U.S. Scientist Helps Lead International Study Of Ocean Value; Oceans 'Victim Of A Massive Market Failure'
Source: Underwater Times
March 22, 2012
"Professor Robert Diaz of the Virginia Institute of Marine Science, College of William and Mary, is a co-editor of "Valuing the Ocean" a major new study by an international team of scientists and economists that attempts to measure the ocean's monetary value and to tally the costs and savings associated with human decisions affecting ocean health.
The study estimates that if human impacts on the ocean continue unabated, declines in ocean health and services will cost the global economy $428 billion per year by 2050, and $1.979 trillion per year by 2100. Alternatively, steps to reduce these impacts could save more than a trillion dollars per year by 2100, reducing the cost of human impacts to $612 billion.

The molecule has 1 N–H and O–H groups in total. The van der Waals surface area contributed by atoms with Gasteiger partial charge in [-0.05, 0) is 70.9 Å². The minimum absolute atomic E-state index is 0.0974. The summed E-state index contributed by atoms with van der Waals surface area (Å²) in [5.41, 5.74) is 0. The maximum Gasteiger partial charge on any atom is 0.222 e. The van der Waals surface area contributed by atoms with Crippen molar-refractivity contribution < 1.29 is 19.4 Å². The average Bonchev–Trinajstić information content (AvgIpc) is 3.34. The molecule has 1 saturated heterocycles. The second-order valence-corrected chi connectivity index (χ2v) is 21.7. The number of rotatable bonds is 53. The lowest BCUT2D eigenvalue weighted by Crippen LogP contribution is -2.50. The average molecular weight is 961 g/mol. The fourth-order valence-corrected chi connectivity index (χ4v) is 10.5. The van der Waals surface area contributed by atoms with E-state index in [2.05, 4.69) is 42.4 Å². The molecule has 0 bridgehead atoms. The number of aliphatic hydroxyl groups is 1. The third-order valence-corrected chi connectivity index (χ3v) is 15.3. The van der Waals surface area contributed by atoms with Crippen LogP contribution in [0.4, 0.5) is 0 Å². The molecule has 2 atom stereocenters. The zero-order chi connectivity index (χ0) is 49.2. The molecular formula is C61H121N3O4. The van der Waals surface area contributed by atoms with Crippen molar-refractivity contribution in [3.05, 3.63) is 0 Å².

Diaz says the study report "describes the state of the science for six threats to the global ocean, what can happen if all these threats act together, and the economic consequences of taking or not taking action." He notes that the study is unique in stressing the interactions between and among multiple threats, which include acidification, low-oxygen "dead zones," overfishing, pollution, sea-level rise, and warming."
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